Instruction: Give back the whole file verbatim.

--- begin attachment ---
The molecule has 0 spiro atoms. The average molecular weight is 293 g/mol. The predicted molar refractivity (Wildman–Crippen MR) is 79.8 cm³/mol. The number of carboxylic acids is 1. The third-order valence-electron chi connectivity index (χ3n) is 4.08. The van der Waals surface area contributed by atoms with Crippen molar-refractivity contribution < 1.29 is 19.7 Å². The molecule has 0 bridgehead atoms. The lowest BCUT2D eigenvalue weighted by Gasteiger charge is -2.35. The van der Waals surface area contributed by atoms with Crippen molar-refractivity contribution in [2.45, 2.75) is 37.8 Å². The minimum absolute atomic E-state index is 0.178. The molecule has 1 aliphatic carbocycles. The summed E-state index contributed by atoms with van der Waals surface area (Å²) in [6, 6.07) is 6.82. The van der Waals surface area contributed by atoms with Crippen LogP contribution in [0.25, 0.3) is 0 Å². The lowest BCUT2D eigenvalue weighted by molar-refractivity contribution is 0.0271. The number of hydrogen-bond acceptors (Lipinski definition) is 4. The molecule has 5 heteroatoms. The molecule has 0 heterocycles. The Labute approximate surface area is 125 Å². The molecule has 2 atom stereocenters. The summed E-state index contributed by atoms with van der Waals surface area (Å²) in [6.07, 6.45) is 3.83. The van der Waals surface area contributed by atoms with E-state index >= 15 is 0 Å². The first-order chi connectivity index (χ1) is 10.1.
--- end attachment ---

The molecule has 0 spiro atoms. The average molecular weight is 293 g/mol. The predicted molar refractivity (Wildman–Crippen MR) is 79.8 cm³/mol. The number of carboxylic acids is 1. The third-order valence-electron chi connectivity index (χ3n) is 4.08. The van der Waals surface area contributed by atoms with Crippen molar-refractivity contribution < 1.29 is 19.7 Å². The molecule has 0 bridgehead atoms. The lowest BCUT2D eigenvalue weighted by Gasteiger charge is -2.35. The van der Waals surface area contributed by atoms with Crippen molar-refractivity contribution in [2.45, 2.75) is 37.8 Å². The minimum absolute atomic E-state index is 0.178. The molecule has 1 aliphatic carbocycles. The summed E-state index contributed by atoms with van der Waals surface area (Å²) in [6, 6.07) is 6.82. The van der Waals surface area contributed by atoms with Crippen LogP contribution in [0.25, 0.3) is 0 Å². The lowest BCUT2D eigenvalue weighted by molar-refractivity contribution is 0.0271. The number of hydrogen-bond acceptors (Lipinski definition) is 4. The molecule has 5 heteroatoms. The molecule has 0 heterocycles. The Labute approximate surface area is 125 Å². The molecule has 2 atom stereocenters. The summed E-state index contributed by atoms with van der Waals surface area (Å²) in [6.07, 6.45) is 3.83. The van der Waals surface area contributed by atoms with E-state index >= 15 is 0 Å². The first-order chi connectivity index (χ1) is 10.1.